Our Victoria Classics Book Club Summer 2021 selection, Come Rain or Come Shine by Jan Karon, includes the long-awaited marriage of two beloved characters in the Mitford series. Reflecting on the most memorable nuptials that they have personally had the pleasure to witness, readers share glimpses of ceremonies brimming with romance, beauty, and thoughtfulness.
Despite health concerns of 2020, I traveled from New Jersey to Florida for the wedding of my niece Anna. Frankly, if she had not been family, I would have sent a gift and stayed home. But having no children of my own, my sister’s four are “my” kids, and I would not have missed this family celebration.
Anna was planning her wedding during widespread closures, sure only that she would be married on the appointed day, even if other festivities had to be postponed. Fortunately, all went as scheduled. The service, conducted by Anna’s brother, reflected the contemporary tastes of the couple while bridging generations of family marriages through familiar ritual. The reception was smaller than originally hoped, but guests cheerfully donned masks and socially distanced at the semi-outdoor venue, seated in their bubbles.
To say that Anna was the most beautiful thing I had ever seen is not an overstatement. In her mother’s restyled gown, she glowed with purity, natural beauty, and her sweet spirit. The joy with which she and Joe entered into marriage was a connection with the past, a promise for the future, and a reminder that despite the trials of our current times, hope and love cannot be torn asunder.
VIRGINIA KURZ—Marlton, New Jersey
There are two special and unique weddings that I remember well. The first was the union of two college friends who met, fell in love instantly, and, only a month into their courtship, created an intimate celebration for themselves in the span of a weekend. Friday, plans began, and on Sunday, the ceremony took place. The bride wore her best dress from Laura Ashley, the maid of honor gave her the bridal bouquet as a wedding gift, and the experience was spontaneous joy.
The other wedding I recall was also an impromptu event. I had just arrived at a bed-and-breakfast in Asheville, North Carolina, when the manager came out to my car to tell me that a ceremony was about to take place and that I should witness it. Gazing out from my bedroom window a short time later, I watched as a lovely bride carrying white roses met her groom to exchange their vows before a preacher on the veranda. It was such an unexpected but welcome privilege to behold this private moment. The timing was perfect, and the nuptials were heartfelt. Looking down over them, as if on a cloud, I felt grateful for what I had seen. Faithfulness laid bare in a little space takes more courage to experience than the large undertaking of a wedding. The heart just doesn’t hide, and the bliss of the moment remains unspoiled.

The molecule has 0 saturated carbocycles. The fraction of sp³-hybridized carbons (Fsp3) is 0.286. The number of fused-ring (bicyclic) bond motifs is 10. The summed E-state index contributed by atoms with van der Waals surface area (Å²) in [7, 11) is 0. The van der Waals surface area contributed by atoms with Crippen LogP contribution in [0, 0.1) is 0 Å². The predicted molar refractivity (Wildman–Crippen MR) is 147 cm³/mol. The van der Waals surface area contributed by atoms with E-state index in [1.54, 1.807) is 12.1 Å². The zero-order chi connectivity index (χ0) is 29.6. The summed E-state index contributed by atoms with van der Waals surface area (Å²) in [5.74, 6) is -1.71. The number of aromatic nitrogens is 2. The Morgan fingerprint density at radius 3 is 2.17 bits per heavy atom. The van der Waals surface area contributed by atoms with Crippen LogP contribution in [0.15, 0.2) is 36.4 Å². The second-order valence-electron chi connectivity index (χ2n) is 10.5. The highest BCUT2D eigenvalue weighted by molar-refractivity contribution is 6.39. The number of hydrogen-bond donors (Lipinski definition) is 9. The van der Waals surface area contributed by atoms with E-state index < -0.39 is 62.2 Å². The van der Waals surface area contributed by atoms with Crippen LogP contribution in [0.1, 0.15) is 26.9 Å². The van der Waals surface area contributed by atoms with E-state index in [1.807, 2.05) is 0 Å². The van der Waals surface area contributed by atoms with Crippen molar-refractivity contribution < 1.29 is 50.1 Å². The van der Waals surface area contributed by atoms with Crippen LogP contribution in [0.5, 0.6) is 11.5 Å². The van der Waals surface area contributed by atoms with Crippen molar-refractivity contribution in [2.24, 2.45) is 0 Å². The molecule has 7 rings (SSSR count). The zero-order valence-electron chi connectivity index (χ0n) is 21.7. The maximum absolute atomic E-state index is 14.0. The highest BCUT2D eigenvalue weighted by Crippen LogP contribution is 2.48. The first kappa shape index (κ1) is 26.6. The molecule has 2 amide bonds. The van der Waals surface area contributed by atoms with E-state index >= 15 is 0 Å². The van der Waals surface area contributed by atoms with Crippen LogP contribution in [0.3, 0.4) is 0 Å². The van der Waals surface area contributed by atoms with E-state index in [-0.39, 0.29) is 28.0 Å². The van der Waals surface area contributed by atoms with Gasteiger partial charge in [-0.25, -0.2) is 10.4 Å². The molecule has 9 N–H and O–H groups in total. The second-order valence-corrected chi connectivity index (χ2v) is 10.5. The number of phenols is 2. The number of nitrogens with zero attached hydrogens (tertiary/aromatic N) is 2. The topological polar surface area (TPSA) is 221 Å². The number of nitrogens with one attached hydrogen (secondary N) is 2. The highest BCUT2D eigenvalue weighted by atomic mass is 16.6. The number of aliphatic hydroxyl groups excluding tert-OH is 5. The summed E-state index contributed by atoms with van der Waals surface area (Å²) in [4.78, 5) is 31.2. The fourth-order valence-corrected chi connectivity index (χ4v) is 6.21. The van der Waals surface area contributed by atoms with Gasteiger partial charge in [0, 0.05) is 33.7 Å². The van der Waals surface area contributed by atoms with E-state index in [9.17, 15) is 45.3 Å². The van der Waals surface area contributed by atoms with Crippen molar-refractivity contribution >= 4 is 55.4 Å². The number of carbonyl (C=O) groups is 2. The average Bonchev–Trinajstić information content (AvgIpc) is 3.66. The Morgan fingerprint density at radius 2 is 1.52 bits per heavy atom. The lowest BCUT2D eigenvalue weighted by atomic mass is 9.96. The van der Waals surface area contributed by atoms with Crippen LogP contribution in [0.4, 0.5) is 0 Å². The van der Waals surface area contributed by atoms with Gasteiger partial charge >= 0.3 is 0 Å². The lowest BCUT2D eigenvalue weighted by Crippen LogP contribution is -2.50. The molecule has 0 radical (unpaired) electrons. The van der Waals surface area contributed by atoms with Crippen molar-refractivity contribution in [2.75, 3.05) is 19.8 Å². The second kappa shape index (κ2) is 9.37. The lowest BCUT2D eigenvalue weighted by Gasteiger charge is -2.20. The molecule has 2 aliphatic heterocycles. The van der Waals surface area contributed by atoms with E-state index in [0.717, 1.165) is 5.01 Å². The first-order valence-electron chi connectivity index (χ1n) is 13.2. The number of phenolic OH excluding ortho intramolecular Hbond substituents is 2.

CHRISTINE SHIH—Nashville, Tennessee
The loveliest wedding that I have been a part of was not my own, but my daughter’s. The planning and ceremony itself were among the most joyful times in my life. It was beautiful seeing my daughter find the love of her life. Other than the day she gave birth to her daughter—another euphoric experience—I had never seen her happier. To know that you’ve done all you can in raising your children and then to see them find a beautiful life to share with someone is, I must say, a perfect moment! I was so proud and took in all the beauty of the day. When I saw my daughter and her husband-to-be say their vows to each other, nearly forty-five years into my own marriage, it made me realize that the wedding ceremony endures as one of the most beautiful traditions we celebrate: the witnessing of love for one another and the promise of a future with your soul mate.